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Foundation Linked To Russian Troll Farm Says Two Employees Detained In Libya


The headquarters of the Internet Research Agency in St. Petersburg.

A Moscow organization with links to the notorious Russian "troll farm" said two of its employees have been arrested by Libyan authorities, and one news report said they were accused of trying to influence upcoming elections there.

The two men were detained in Libya in May, according to a statement released July 5 by the Foundation for the Protection of Traditional Values.

One was identified as Maksim Shugaley, who is known in Russia as a political spin doctor.

The foundation did not explain the charges the men were facing, nor why it waited more than two months before announcing their detention. However, the group stated that its employees did not interfere in any elections in Libya.

"The members of the research group were dealing exclusively with opinion polls and have been studying the humanitarian, cultural, and political situation in the country," the statement said.

Earlier July 5, Bloomberg reported the men's detention, citing a Libyan government document that accused them of election interference.

Russia’s Foreign Ministry said it was aware of the reports.

“We have not received official notification from the Libyan side regarding this matter,” the ministry said

Shugaley and the foundation are widely known to have links to the Internet Research Agency, a St. Petersburg-based organization known as the Russian "troll farm."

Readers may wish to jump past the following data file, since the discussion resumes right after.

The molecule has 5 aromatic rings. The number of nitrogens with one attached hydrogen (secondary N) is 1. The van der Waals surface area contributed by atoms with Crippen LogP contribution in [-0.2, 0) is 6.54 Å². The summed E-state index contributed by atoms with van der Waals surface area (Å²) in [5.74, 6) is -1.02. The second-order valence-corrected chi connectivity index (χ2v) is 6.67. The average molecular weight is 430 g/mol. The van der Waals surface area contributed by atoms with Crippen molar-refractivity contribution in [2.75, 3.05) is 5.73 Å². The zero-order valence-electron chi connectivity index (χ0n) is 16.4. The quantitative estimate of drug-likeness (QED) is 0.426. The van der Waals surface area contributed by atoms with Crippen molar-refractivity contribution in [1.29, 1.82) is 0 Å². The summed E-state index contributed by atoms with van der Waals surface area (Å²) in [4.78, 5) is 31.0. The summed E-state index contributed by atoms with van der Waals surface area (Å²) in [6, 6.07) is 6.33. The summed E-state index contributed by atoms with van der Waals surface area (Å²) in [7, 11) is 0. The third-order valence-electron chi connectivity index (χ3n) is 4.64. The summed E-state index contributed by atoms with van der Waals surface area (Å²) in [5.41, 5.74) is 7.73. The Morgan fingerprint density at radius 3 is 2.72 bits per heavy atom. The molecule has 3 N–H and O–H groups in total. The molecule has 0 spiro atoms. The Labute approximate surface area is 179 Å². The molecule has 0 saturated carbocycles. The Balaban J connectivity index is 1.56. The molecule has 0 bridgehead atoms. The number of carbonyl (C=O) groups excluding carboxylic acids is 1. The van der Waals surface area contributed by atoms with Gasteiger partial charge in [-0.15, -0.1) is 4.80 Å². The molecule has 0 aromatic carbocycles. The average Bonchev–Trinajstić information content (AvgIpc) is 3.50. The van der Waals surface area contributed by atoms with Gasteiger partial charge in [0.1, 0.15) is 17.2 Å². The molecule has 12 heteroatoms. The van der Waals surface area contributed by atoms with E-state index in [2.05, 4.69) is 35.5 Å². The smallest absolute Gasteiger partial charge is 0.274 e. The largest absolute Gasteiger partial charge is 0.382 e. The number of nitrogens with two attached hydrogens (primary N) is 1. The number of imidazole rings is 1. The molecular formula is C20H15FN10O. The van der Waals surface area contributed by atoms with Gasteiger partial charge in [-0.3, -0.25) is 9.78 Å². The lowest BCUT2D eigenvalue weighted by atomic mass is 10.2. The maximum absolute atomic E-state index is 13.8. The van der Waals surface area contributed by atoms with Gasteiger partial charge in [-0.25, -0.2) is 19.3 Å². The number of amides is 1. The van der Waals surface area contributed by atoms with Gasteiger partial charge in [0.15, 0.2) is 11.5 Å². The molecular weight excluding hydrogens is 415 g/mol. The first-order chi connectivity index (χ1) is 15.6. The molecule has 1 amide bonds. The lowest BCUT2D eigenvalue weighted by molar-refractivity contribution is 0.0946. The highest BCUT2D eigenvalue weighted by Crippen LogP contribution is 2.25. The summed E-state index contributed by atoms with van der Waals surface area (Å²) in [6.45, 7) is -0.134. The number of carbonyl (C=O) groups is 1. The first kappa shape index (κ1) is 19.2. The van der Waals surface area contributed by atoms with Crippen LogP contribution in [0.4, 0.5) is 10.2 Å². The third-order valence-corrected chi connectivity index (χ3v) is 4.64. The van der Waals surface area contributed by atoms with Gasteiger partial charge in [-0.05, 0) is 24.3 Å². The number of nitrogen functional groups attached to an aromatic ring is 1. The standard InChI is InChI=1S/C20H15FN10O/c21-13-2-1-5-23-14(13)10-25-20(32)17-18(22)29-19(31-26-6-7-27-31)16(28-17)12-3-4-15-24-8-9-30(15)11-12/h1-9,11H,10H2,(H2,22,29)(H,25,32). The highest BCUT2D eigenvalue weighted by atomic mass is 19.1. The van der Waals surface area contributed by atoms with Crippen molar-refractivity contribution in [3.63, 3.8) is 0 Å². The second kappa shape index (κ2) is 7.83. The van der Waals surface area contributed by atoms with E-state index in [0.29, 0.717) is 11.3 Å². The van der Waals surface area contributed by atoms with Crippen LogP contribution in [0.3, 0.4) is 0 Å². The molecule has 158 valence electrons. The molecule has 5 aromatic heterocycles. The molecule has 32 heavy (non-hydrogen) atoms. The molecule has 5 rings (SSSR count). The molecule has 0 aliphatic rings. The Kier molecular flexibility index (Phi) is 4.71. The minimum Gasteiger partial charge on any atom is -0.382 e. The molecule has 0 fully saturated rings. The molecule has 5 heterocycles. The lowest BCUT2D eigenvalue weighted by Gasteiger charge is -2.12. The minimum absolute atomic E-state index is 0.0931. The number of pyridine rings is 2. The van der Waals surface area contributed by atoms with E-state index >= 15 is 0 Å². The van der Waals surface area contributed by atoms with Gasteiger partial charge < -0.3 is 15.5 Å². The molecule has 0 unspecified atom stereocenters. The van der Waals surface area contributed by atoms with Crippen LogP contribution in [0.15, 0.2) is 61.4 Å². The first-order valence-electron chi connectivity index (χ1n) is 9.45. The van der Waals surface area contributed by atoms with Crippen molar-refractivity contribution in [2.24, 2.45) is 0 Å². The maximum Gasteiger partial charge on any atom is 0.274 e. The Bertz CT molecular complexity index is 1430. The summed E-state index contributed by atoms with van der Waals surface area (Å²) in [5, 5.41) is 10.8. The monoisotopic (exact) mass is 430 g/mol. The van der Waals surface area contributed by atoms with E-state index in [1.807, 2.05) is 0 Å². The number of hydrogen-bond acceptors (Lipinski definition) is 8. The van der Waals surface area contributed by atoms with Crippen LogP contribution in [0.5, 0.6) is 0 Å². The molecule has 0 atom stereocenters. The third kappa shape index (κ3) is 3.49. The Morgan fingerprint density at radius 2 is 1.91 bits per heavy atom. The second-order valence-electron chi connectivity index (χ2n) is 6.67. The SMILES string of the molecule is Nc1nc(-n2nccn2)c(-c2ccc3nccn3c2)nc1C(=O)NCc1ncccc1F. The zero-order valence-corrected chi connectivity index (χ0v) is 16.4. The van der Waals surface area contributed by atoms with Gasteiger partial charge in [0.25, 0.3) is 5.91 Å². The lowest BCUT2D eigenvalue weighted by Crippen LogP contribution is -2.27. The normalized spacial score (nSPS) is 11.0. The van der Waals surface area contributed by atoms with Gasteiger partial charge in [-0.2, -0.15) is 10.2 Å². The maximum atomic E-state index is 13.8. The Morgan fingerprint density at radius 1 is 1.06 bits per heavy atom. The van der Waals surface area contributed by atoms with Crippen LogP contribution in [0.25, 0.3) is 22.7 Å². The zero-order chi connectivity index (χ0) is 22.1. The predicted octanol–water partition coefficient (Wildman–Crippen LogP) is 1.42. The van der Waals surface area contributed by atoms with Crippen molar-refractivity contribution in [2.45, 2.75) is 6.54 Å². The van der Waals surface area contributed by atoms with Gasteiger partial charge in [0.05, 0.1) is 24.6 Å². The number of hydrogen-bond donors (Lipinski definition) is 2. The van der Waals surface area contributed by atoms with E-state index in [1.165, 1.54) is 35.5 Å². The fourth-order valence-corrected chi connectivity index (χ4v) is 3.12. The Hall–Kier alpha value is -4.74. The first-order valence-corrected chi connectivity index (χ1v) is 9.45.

Owned by a Kremlin-connected businessman named Yevgeny Prigozhin, the troll farm was mentioned repeatedly by U.S. Special Counsel Robert Mueller in his investigation into Russian interference in the 2016 U.S. presidential election.

The foundation says it is a “nonprofit organization whose activities are aimed at protecting the national interests of the Russian Federation." It's headed by Aleksandr Malkevich, who also edits an English-language website titled USA Really.

News reports have linked that effort to Prigozhin, who was indicted by Mueller along with other employees.

Last year, the U.S. Treasury Department hit Malkevich with economic sanctions, saying USA Really was "posting content focused on divisive political issues but is generally ridden with inaccuracies."

With reporting by Bloomberg
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